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Friday, August 7, 2015

Overstating "White Privilege"

The phrase "white privilege" has become a standard buzzword among social justice warriors in the United States and creeps from time to time into more mainstream fora, such as the (poorly argued) debate between Bill O'Reilly and Jon Stewart on The Daily Show last October. 

In the New York Times a couple weeks ago, I read a Michiko Kakutani review of a new book by Ta-Nehisi Coates, a writer at The Atlantic whose column I used to read occasionally.   The review summarizes Coates' book as "a searing meditation [sic (I have no idea how a meditation can  "sear" anything)] on what it means to be black in America today. It takes the form of a letter from Mr. Coates to his 14-year-old son, Samori, and speaks of the perils of living in a country where unarmed black men and boys ...  are dying at the hands of police officers, an America where just last month nine black worshipers were shot and killed in a Charleston, S.C., church by a young white man with apparent links to white supremacist groups online."

Other MSM participants and, of course, the left wing echo chamber have dwelt on Coates' book at length too.  Like Kakutani's review, David Brooks of the Times calls it a "searing contribution to ... education for white people" before excerpting several hateful passages (example: "‘White America’ is a syndicate arrayed to protect its exclusive power to dominate and control our bodies." Or the passage in which he calls the first responders who died in the 9/11 attacks "menaces of nature")(Parenthetically, I can actually understand someone black feeling that way in the flash of a given moment, but I can't understand anyone retaining that feeling and publishing it after any sort of minimal reflection on the facts of 9/11). 

Kakutani's review excerpts a brief passage in which Coates makes  typical assertions about the benefit of being white in America, which even the review - in the Times! - characterizes as "cliched".  Notwithstanding that judgment, I want to go beyond epithets into a deeper analysis of the illogic and inaccuracies in assertions like Coates' about "white privilege", as I did earlier this year in reaction to a fallacious editorial by Nicholas Kristof about modern bias experiments.  Here is the excerpt from Kakutani's review:

"Mr. Coates contrasts [the] world of the streets with the 'other world' of suburbia, 'organized around pot roasts, blueberry pies, fireworks, ice cream sundaes, immaculate bathrooms, and small toy trucks that were loosed in wooded backyards with streams and glens.' He associates this clich├ęd suburban idyll with ... an exclusionary white dream rooted in a history of subjugation and privilege.  [White people] he contends, 'have forgotten the scale of theft that enriched them in slavery; the terror that allowed them, for a century, to pilfer the vote; the segregationist policy that gave them their suburbs.'"

It's obvious to any reader that white people in suburbs have no monopoly on pot roasts, blueberry pies, fireworks, ice cream sundaes, clean bathrooms or small toy trucks.  So, obviously overstated, but that is not my paramount concern, since any reader can make that judgment for herself or himself.  More significant are the examples of "subjugation and privilege": slavery; vote deprivation; and segregation.  What I want to unpack here is the confusion between "subjugation" and "privilege", which the author, and evidently the reviewer, seem to think of as two sides of the same coin.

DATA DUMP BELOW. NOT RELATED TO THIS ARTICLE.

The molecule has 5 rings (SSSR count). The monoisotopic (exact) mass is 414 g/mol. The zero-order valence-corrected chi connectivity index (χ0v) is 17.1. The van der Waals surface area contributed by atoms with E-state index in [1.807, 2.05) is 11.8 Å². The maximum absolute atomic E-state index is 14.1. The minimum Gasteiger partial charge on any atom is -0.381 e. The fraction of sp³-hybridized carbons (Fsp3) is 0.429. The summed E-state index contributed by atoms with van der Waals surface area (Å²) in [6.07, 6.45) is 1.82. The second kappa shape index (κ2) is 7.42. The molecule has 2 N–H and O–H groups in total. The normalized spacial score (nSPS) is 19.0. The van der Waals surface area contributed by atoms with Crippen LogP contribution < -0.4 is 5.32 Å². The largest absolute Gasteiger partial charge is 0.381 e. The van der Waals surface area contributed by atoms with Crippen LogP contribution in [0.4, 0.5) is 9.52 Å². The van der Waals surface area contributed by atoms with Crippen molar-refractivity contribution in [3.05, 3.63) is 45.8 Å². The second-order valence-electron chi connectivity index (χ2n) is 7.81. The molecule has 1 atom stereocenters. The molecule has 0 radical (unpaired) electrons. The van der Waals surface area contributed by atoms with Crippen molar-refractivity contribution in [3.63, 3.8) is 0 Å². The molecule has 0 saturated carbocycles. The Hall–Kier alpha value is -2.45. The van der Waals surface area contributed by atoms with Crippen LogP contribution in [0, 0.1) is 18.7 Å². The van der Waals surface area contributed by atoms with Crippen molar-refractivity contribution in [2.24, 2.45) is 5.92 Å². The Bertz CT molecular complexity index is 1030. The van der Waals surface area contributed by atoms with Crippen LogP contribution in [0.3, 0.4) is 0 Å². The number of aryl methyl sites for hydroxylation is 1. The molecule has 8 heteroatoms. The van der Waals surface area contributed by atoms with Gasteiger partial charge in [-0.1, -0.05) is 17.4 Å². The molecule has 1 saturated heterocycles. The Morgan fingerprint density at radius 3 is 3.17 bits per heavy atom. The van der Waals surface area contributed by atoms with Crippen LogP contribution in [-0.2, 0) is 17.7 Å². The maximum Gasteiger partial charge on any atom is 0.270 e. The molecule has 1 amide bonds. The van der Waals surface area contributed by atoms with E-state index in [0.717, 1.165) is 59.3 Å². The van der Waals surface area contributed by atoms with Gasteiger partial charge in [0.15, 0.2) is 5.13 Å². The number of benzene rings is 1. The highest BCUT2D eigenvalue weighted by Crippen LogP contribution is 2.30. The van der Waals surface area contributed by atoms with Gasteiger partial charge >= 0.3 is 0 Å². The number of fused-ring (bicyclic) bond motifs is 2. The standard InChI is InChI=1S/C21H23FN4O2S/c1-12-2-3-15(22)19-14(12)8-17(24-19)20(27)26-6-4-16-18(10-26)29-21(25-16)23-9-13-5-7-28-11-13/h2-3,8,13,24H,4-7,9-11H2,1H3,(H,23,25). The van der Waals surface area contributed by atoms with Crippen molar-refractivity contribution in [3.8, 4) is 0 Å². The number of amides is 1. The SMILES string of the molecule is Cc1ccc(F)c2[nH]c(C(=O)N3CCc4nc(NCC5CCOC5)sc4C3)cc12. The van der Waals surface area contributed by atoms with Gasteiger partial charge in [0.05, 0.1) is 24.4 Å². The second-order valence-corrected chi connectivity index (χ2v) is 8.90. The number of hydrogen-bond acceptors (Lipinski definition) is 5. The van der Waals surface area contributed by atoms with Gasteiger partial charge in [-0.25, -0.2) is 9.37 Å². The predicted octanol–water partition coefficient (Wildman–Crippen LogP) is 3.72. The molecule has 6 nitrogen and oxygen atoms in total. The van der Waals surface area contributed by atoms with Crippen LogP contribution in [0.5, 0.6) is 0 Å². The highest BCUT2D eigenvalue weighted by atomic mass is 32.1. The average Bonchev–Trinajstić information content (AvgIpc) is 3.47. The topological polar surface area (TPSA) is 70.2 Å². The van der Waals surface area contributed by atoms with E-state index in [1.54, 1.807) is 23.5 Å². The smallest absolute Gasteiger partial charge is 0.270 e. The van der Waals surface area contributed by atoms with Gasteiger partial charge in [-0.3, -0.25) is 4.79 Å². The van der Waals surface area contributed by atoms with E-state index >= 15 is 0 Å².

I think that is fallacious; that is, probably because discussion of racial bias tends to proceed in terms of  dualities:  white/black; slave/free, etc., which, unquantified, sound equal, reciprocal, zero-sum, the frame obscures a simple quantitative fact, that the percentage of blacks in America at relevant times to the discussion has been consistently 10 - 11%, so small that blacks could indeed be "subjugated" by what Coates identifies, without that subjugation playing a substantial role in causing the status of very many white people today.  Put another way, as I shall illustrate below, there have been so many more white people in America than black at all relevant times, that the current economic status of white people is largely independent of the causes of the current economic status of black people.  Therefore, the concept of "white privilege" is grossly overstated; it would be more accurate to speak about "disparate impact" of policies on black people than to falsely inflate the benefit of "white privilege".  

An easy demonstration of this is the "segregationist policies that gave [white people] the suburbs" according to Coates.  In the period of most rapid suburban expansion, 1950 - 1970, there were three censuses and, in each of them, whites never made up less than 88% of the population:

Net Population Growth
source:  Bureau of the Census, Historical Statistics of the United States, Colonial Times to 1970 (Bicentennial Edition, Part I), Series A73-81; all numbers in millions and rounded to first decimal

Before I delve more deeply into the demographic profile of suburban presence in this period, I will offer a simple example of what these overall demographics mean for "white privilege".
Imagine that every neighborhood in the nation at these points in time had been a microcosm of the national demographics, perfectly mirroring the nation's demographics, with no racial disparity whatsoever.  If, for example, there was a suburban development built in 1950 with 50 homes, the ownership of those homes would have been allocated 45 to whites and 5 to blacks.  By 1970, ownership would have shifted 44:6 (7.9/8.9 * 50).